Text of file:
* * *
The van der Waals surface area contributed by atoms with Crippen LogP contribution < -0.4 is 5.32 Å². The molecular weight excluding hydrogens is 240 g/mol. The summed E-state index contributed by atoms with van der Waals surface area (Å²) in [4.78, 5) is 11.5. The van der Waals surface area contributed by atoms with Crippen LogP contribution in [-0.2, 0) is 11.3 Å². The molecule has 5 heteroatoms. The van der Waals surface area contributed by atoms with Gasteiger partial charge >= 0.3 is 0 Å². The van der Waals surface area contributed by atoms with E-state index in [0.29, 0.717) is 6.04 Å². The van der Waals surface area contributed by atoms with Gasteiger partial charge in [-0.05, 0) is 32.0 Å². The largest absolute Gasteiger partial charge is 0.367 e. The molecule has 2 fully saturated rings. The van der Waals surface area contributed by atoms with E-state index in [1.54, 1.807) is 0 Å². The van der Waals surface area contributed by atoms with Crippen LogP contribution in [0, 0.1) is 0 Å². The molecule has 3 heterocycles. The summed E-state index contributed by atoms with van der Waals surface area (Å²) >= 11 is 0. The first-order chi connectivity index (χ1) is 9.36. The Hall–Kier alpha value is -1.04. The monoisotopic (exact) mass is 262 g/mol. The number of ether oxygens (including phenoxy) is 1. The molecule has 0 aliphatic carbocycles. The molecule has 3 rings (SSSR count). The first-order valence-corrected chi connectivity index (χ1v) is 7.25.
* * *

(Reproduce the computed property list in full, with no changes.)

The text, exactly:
The van der Waals surface area contributed by atoms with Crippen LogP contribution < -0.4 is 5.32 Å². The molecular weight excluding hydrogens is 240 g/mol. The summed E-state index contributed by atoms with van der Waals surface area (Å²) in [4.78, 5) is 11.5. The van der Waals surface area contributed by atoms with Crippen LogP contribution in [-0.2, 0) is 11.3 Å². The molecule has 5 heteroatoms. The van der Waals surface area contributed by atoms with Gasteiger partial charge >= 0.3 is 0 Å². The van der Waals surface area contributed by atoms with E-state index in [0.29, 0.717) is 6.04 Å². The van der Waals surface area contributed by atoms with Gasteiger partial charge in [-0.05, 0) is 32.0 Å². The largest absolute Gasteiger partial charge is 0.367 e. The molecule has 2 fully saturated rings. The van der Waals surface area contributed by atoms with E-state index in [1.54, 1.807) is 0 Å². The van der Waals surface area contributed by atoms with Crippen LogP contribution in [0, 0.1) is 0 Å². The molecule has 3 heterocycles. The summed E-state index contributed by atoms with van der Waals surface area (Å²) >= 11 is 0. The first-order chi connectivity index (χ1) is 9.36. The Hall–Kier alpha value is -1.04. The monoisotopic (exact) mass is 262 g/mol. The number of ether oxygens (including phenoxy) is 1. The molecule has 0 aliphatic carbocycles. The molecule has 3 rings (SSSR count). The first-order valence-corrected chi connectivity index (χ1v) is 7.25.